Here’s what you can do, “people of color,” if you’re concerned about “cultural appropriation.” You can stop driving cars, using your smart phones, using the internet, or, for that matter, consuming electricity, because all of those innovations are a product of White culture. Were you just talking about fashion, or food? Fine. Then start wearing only the attire, and start eating only the food that came from your own culture. Otherwise, if a White person wants to wear dreadlocks, or hoop earrings, or sell tacos from a truck, that’s their business. Get over it. And yes, we know “get over it” is considered a “microaggression.” Get over it.
The author makes several suggestions admonishing White people to discriminate against themselves. Whether it’s the art gallery (#27), the workplace (#59, #60, #61), or professional associations (#62), or academia (#63, #64), White people are required to include “people of color.” Really? Regardless of merit? Is that what you want? How about we just include the best person for the job?
The author concludes by telling us that “being an ally is a verb, not a noun. You can’t just magically be an ally to people of color because you say you’re one” (#100). How’s this: We will fight for a color-blind society, where, to quote the great Martin Luther King, “people are judged by the content of their character, not the color of their skin.” You want to be an “ally” in the fight against racism? Then demand removal of those little boxes, currently required by law on every college or job application, where we have to disclose our race. Let’s start right there.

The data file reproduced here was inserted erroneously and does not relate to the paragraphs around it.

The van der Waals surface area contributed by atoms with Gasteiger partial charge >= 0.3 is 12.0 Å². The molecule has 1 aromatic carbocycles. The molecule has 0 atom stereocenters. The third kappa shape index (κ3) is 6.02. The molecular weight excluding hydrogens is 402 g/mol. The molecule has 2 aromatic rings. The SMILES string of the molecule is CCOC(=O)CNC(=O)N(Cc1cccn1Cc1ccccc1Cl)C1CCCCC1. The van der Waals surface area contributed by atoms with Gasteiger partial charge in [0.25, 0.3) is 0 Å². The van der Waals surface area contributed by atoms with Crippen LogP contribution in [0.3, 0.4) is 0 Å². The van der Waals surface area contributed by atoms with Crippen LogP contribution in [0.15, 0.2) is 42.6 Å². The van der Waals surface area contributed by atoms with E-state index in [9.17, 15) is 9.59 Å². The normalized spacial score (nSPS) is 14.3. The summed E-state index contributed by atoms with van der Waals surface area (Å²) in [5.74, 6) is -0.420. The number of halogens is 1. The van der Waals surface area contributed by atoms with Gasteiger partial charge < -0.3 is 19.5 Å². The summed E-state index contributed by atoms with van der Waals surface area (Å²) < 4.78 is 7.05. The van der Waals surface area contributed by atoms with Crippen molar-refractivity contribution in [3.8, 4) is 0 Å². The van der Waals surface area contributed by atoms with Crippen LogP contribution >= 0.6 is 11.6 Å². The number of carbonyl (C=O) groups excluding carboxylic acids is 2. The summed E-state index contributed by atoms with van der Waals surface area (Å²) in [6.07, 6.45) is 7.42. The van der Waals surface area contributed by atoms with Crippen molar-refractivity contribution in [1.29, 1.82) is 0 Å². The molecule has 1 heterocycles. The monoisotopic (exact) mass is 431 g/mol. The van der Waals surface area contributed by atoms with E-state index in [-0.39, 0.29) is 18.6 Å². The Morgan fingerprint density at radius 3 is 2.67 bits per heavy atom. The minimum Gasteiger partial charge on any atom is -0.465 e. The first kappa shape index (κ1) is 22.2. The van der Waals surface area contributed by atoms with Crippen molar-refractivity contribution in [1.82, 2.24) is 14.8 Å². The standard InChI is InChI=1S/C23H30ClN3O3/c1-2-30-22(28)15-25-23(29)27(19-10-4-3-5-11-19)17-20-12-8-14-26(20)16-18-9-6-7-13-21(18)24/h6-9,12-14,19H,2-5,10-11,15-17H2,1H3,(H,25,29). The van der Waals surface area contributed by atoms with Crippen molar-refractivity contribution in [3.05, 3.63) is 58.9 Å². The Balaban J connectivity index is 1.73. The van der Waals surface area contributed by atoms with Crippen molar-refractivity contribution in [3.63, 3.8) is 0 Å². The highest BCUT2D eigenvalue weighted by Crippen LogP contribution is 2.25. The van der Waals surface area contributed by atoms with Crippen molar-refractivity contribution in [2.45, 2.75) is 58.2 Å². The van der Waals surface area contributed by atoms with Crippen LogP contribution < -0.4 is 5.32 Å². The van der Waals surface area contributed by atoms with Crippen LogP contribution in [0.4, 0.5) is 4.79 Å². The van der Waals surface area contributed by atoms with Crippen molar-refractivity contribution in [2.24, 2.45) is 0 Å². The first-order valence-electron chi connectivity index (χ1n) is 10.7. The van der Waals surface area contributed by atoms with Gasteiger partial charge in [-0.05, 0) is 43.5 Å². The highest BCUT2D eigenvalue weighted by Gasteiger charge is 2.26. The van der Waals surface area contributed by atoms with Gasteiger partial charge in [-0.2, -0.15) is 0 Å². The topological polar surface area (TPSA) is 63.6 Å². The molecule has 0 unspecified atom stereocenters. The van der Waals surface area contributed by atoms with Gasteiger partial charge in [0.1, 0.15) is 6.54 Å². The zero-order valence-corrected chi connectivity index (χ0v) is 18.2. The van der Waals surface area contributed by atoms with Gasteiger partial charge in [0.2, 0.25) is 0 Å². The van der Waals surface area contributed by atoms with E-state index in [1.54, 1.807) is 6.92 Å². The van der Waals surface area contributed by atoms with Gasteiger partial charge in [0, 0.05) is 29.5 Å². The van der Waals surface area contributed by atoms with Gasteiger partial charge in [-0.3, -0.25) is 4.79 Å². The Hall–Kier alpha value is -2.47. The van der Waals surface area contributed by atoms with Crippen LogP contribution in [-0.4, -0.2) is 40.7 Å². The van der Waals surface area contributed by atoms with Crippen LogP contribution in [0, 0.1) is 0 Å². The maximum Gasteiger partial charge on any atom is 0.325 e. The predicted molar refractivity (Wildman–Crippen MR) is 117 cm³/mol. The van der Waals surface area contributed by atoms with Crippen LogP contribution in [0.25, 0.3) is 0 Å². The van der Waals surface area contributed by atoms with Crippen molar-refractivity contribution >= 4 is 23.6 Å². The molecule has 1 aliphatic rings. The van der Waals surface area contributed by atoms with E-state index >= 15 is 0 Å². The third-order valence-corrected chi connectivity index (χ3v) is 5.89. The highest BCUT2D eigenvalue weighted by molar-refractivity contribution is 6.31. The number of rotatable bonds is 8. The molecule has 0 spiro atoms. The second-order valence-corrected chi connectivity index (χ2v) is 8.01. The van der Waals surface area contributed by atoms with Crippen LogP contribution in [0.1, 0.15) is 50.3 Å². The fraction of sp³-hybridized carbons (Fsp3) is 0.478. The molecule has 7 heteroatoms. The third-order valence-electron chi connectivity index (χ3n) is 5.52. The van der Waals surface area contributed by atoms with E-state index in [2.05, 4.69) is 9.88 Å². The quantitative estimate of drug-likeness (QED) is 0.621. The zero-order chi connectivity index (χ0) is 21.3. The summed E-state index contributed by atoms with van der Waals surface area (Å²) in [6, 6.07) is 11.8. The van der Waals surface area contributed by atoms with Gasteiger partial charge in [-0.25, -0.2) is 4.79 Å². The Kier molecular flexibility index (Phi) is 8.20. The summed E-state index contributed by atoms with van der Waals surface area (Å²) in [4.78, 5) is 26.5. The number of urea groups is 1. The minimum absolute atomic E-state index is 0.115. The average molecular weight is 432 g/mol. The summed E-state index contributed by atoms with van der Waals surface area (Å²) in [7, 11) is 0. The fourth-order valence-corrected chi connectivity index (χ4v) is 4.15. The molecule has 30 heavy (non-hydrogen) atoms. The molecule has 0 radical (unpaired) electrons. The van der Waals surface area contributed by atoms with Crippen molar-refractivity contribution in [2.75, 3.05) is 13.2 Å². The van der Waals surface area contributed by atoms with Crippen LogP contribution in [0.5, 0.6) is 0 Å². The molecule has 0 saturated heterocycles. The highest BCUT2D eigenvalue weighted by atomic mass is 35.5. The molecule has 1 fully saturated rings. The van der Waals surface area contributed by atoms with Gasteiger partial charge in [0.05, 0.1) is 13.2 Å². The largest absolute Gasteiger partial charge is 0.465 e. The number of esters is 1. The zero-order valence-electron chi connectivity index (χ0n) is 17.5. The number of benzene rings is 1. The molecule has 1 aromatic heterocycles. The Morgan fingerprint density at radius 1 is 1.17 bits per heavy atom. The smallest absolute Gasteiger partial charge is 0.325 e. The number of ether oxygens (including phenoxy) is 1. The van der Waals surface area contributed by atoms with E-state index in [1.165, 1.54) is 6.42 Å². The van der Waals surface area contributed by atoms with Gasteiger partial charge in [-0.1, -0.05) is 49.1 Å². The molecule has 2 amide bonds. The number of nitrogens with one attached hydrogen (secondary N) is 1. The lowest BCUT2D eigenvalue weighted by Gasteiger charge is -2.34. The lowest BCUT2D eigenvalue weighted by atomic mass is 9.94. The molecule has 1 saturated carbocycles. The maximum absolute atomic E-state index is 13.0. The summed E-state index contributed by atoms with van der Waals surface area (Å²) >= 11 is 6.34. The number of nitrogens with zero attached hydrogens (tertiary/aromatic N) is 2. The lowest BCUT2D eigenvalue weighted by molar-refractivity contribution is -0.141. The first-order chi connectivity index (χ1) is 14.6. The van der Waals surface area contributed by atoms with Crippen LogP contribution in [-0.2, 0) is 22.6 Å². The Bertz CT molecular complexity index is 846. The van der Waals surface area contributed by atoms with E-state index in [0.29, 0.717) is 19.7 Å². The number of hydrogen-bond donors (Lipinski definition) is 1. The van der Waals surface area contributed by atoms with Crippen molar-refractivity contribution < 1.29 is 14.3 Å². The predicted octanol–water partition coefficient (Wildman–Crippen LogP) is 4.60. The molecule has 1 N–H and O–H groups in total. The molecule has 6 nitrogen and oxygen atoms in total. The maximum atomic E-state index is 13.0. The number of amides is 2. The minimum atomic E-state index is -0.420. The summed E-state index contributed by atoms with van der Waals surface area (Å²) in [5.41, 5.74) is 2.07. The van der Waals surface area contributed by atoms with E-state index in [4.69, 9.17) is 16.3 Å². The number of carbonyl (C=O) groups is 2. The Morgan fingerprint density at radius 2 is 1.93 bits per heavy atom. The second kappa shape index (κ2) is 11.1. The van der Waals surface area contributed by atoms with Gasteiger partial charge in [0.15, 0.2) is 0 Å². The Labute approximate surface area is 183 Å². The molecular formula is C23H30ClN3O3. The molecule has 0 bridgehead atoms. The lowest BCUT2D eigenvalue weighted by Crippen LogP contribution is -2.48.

And can we please dispense with the phrase “person of color?” It is a stupid, awkward, pretentious, contrived, goofy, wordy, embarrassing made-up phrase that makes normal people cringe every time they have to use it. Come up with something shorter and simpler. How about “human.”
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Edward Ring is a contributing editor and senior fellow with the California Policy Center, which he co-founded in 2013 and served as its first president. He is also a senior fellow with the Center for American Greatness, and a regular contributor to the California Globe. His work has appeared in the Los Angeles Times, the Wall Street Journal, the Economist, Forbes, and other media outlets.